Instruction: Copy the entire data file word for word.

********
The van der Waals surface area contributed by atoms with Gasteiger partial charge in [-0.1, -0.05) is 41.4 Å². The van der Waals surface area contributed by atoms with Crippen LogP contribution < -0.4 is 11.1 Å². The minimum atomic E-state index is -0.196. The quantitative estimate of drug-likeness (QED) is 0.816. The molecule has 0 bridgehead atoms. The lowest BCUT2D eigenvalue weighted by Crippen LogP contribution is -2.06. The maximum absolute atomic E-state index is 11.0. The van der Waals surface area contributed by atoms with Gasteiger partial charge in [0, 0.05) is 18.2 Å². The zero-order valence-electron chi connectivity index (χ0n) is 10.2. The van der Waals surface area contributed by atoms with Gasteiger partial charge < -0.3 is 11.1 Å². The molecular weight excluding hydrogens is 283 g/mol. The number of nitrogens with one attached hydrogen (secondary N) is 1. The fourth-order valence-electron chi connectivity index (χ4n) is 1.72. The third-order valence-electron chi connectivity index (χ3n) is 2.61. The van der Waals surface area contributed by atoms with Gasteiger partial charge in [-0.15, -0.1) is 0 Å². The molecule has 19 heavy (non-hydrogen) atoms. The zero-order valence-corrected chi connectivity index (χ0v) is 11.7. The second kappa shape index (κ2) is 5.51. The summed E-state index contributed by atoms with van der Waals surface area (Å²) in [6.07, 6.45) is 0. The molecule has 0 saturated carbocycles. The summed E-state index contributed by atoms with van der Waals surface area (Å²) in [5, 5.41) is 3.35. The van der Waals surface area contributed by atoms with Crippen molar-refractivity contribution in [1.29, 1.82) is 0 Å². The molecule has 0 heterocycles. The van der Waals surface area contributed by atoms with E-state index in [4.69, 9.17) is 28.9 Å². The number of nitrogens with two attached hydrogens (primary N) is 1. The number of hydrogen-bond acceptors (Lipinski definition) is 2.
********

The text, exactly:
The van der Waals surface area contributed by atoms with Gasteiger partial charge in [-0.1, -0.05) is 41.4 Å². The van der Waals surface area contributed by atoms with Crippen LogP contribution < -0.4 is 11.1 Å². The minimum atomic E-state index is -0.196. The quantitative estimate of drug-likeness (QED) is 0.816. The molecule has 0 bridgehead atoms. The lowest BCUT2D eigenvalue weighted by Crippen LogP contribution is -2.06. The maximum absolute atomic E-state index is 11.0. The van der Waals surface area contributed by atoms with Gasteiger partial charge in [0, 0.05) is 18.2 Å². The zero-order valence-electron chi connectivity index (χ0n) is 10.2. The van der Waals surface area contributed by atoms with Gasteiger partial charge < -0.3 is 11.1 Å². The molecular weight excluding hydrogens is 283 g/mol. The number of nitrogens with one attached hydrogen (secondary N) is 1. The fourth-order valence-electron chi connectivity index (χ4n) is 1.72. The third-order valence-electron chi connectivity index (χ3n) is 2.61. The van der Waals surface area contributed by atoms with Gasteiger partial charge in [-0.15, -0.1) is 0 Å². The molecule has 19 heavy (non-hydrogen) atoms. The zero-order valence-corrected chi connectivity index (χ0v) is 11.7. The second kappa shape index (κ2) is 5.51. The summed E-state index contributed by atoms with van der Waals surface area (Å²) in [6.07, 6.45) is 0. The molecule has 0 saturated carbocycles. The summed E-state index contributed by atoms with van der Waals surface area (Å²) in [5, 5.41) is 3.35. The van der Waals surface area contributed by atoms with Crippen molar-refractivity contribution in [1.29, 1.82) is 0 Å². The molecule has 0 heterocycles. The van der Waals surface area contributed by atoms with E-state index in [4.69, 9.17) is 28.9 Å². The number of nitrogens with two attached hydrogens (primary N) is 1. The number of hydrogen-bond acceptors (Lipinski definition) is 2.